Twenty years ago, I wrote one of my first ever opinion pieces about the incitement by the Israeli right that, I argued, contributed to the “climate of divisiveness that made the assassination of Prime Minister Yitzhak Rabin possible” in November 1995.
Two decades later, I find myself in the unimaginable position of writing about even worse incitement taking place in an American presidential election.
Yesterday at a campaign event in North Carolina, Donald Trump said of his opponent Hillary Clinton that she “wants to abolish, essentially abolish, the Second Amendment.”
He went on, “If she gets to pick her judges, nothing you can do, folks. Although the Second Amendment people, maybe there is, I don’t know.”
Let’s put aside the fact that the first part of the statement is a complete fabrication. Clinton has said on numerous occasions that she has no intention of abolishing the Second Amendment (something, by the way, that neither she nor the Supreme Court could actually do if they wanted to). Trump — along with countless other Republicans — keeps making this made-up charge, knowing full well it feeds the paranoia and anxiety of pro-gun voters, many of whom are already paranoid and anxious. It is emblematic of the fundamentally dishonest manner in which the GOP is conducting this presidential campaign.
But of course, the real headline from yesterday’s event was Trump’s dark insinuation that one way to stop Clinton from appointing judges to the Supreme Court would be to engage in armed insurrection … or assassinate Clinton.
The Trump campaign, of course, has argued that the candidate’s words were taken out of context and that he really meant that pro-Second Amendment voters should rally behind his candidacy. He was talking about the “power of unification,” claimed Trump aides in their best imitations of Baghdad Bob.
No one should take any of these claims seriously. Trump has long lost any benefit of the doubt. After all, it was a mere month ago that Al Baldasaro, a Trump supporter, New Hampshire Republican delegate and advisor on veteran’s issues, said Clinton should be “put in the firing line and shot for treason” because of her actions related to Benghazi.
While at the time the Trump campaign said it didn’t agree with Baldasaro’s comments, they were hardly condemned. That night I saw Baldasaro on the floor of the RNC in Cleveland, as if he hadn’t earlier in the day suggested that the Democratic nominee for president should be executed.
The reality, of course, is that Trump knows exactly what he’s doing. In the same way he embraced the racist birther movement and went full nativist in calling Mexican immigrants “rapists” and “murderers” and calling for a ban on all Muslims entering the country, Trump is playing to the basest elements of the American electorate. He’s been doing this so flagrantly and so promiscuously for the past 14 months that it’s not even worth debating any more. But now he’s doing it in a way that could have tragic consequences.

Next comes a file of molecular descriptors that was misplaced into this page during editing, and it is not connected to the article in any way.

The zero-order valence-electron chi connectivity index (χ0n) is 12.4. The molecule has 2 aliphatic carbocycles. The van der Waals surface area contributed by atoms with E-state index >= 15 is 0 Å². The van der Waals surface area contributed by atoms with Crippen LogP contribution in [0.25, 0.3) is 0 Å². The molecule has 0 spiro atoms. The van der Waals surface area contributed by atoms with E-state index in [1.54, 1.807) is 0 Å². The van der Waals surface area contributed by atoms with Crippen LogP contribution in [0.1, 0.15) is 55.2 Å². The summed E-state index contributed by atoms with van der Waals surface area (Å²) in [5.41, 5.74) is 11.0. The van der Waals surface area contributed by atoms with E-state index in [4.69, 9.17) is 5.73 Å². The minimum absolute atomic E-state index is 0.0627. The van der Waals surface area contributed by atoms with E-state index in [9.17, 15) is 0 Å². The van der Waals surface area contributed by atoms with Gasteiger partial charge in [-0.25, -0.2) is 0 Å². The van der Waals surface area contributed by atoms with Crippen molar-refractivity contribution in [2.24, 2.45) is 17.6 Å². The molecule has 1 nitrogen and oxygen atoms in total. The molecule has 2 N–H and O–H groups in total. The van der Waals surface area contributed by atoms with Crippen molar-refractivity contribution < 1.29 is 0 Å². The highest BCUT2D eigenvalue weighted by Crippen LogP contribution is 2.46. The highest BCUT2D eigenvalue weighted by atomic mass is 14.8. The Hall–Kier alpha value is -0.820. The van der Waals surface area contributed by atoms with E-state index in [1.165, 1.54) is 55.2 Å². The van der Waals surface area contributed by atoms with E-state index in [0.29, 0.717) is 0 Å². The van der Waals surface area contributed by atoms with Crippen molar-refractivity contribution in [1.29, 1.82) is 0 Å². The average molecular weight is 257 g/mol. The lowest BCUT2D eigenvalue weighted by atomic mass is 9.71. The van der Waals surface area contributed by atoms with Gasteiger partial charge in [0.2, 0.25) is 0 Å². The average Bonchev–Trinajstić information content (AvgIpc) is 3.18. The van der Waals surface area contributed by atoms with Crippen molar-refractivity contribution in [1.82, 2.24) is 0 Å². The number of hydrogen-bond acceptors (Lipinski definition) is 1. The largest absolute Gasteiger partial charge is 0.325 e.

The fact is, when political leaders look the other way at calls for political violence — or in the case of Trump, tacitly embrace it — they are in a very real sense giving validation to those who might turn such rhetoric into action. Trump’s words are giving permission, even planting a seed in the heads of unstable individuals who are predisposed to violence. This is dangerous, even terrifying rhetoric that has no place in a mature democracy.
Indeed, earlier at the same event in North Carolina Trump said that Clinton will “destroy the country from within.” It’s a statement that in some ways is worse than his discussion of the Second Amendment because it suggests a Clinton victory would represent an existential threat to the United States … and how does one respond to an existential threat?
Just three weeks ago in writing about Baldasaro I noted the “cumulative impact of the constant denunciations of Clinton as a criminal, a felon, and even a traitor … imagine how these words could be interpreted by individuals both prone to violence and also well-armed. The thought is mildly terrifying … By failing to condemn these statements, Trump is giving them an air of legitimacy.”
Yesterday, Trump went even beyond that.
His words could empower someone to do something terrible — just as the incendiary rhetoric of the far right in Israel (like claims that Israel’s pre-1967 borders were the “borders of Auschwitz”) helped lead to the murder of Yitzhak Rabin.
Make no mistake: The man who seemingly has violated every political norm in this country crossed a terrifying line yesterday. Every Republican politician must swiftly and unambiguously condemn what Trump has said — and they must do it immediately.
For the first time in this presidential race I am genuinely afraid … that at some point in the future I might have to write again the same op-ed I wrote 20 years ago.
Michael A. Cohen’s column appears regularly in the Globe. Follow him on Twitter @speechboy71.